Oft do I miss my Literature days, the thrill of discovering yet another brilliant author, the awe that coursed through my veins discussing the genius behind the words, the complete satisfaction after having discussed, interpreted and analysed a particular work. The module on francophone literature that I had taken up during my stage at Montpellier not only gave me the opportunity to go back to those days, but also made me realise that without literature in my life, it is quite incomplete. While several incidences kept me away from literature after my return, and my failure to read as fast as I used to disappointed me greatly, the persistent prodding by someone whose opinions and advice mean much to me, made me turn once again to the world of literature, to read (steadily and constantly if not as voraciously as before) and to widen my horizons. The Literature Course recently started at AFP has given this attempt a further boost – we are working with Charles Perrault’s fairy tales from The Mother Goose Tales. I wasn’t very sure what I should expect from the course, and I almost backed off (but once again the said person prodded me on and I stuck around much to my contentment) but I am absolutely delighted with what we are doing and what I’ve been exposed to and what has been brought back into my life. Just being back in a class, with a teacher whose knowledge is worthy of much admiration, reading and discussing a literary work is joy enough for me – but when it is something in which I take keen interest, brings back my knowledge and allows me to put that as well as my own intelligence and literary instincts to work…it really couldn’t get better!
I already had some background in the origin of fairy tales having discussed the genre when we studied African, Australian and Canadian folk tales at the MA level, and knew that the fairy tales we know today (mainly those penned by the Grimm brothers and Hans Christian Anderson) find their origins in the oral tradition of narrating stories (often very grisly and horrifying) around a fire to keep the guards awake and entertained through the night, as also in the famous Arabian Nights. It really is fascinating how these tales have evolved to a point that today we recognise them as children’s stories, despite their completely different origins. While I also knew that many versions of these fairy tales exist (no need to look far – we already know about two such versions, those of Charles Perrault and the Grimm brothers) I was really amazed to find out just how shocking (and sometimes feminist) the earlier versions were – for instance, did you know that in the earliest version of the Sleeping Beauty, a married prince rapes her while she’s in her induced slumber and it’s one of the two progeny from this illegitimate relationship that finally wakes her, and not the prince? Or that the oral version of the Red Riding Hood has an ingenious and smart girl who saves herself (and her grandmother) from the wolf and has no need of the Grimm brothers’ woodcutter to do the needful?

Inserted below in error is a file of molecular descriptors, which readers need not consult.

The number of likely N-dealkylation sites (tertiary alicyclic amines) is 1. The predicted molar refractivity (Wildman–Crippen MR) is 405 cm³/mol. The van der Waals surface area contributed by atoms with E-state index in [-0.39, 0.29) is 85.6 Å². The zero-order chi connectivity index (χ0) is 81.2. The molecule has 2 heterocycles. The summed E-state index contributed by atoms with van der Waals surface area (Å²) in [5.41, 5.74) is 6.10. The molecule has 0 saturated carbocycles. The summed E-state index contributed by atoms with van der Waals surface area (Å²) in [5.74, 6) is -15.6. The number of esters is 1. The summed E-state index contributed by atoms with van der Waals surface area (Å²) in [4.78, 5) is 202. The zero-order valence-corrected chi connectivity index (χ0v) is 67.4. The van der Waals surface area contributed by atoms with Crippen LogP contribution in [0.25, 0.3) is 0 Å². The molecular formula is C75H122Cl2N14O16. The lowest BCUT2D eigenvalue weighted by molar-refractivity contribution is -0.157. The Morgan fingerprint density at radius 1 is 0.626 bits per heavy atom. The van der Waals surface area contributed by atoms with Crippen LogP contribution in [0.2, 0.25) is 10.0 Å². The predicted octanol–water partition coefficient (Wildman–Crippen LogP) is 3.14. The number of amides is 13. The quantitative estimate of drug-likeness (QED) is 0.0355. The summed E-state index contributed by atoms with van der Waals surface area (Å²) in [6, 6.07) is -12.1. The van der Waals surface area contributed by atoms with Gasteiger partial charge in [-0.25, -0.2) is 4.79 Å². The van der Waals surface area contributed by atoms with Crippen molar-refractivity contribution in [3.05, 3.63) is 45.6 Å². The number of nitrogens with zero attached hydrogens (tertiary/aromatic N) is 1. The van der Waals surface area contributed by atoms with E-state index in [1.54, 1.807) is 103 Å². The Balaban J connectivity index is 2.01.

Apart from this, the professor, who herself is keenly interested in the origin of languages and etymology, has reawakened my own slumbering interest in the subject and made me finally pick up and start reading The Story of French by Julie Barlow and Jean-Benoît Nadeau, a book that I purchased over a year ago and has been gathering dust ever since. Needless to say, the book has completely grabbed my interest and I’m making my way through it steadily, absolutely delighted with what I’m reading, coupled with information I garner in class!
I’m simultaneously working my way through my fifth Margaret Atwood, Cat’s Eye as well as an anthology of Moroccan poetry. I must admit that the tone of some of the poems took me by surprise, especially those that dealt with the themes of God and carnal pleasures. I was struck by the frankness of Mohammed Achaari’s “Douceur Sauvage” a poem of complete raw sensuality, and the hard-hitting tone of Mohammed Aziz Lahbabi’s “Dieu, l’Absolument Grand” in which God has been stripped bare of his mercy and has instead been presented as someone who is not only indifferent to his believers suffering, but almost cruel and inconsiderate in his demands, and as someone who has imposed a burden of responsibilities on us without so much as asking us our opinion. Perhaps I’m indulging in prejudices, but I found it really remarkable to see such themes being tackled with such frankness and almost brutality by poets from a Muslim culture. Whether they are representative of a small minority of rebellious thinkers in their countries or whether they truly represent a changing trend of thoughts and attitudes in their country, I do not know. What I do know, is that their work is brilliant and worthy of recommendation.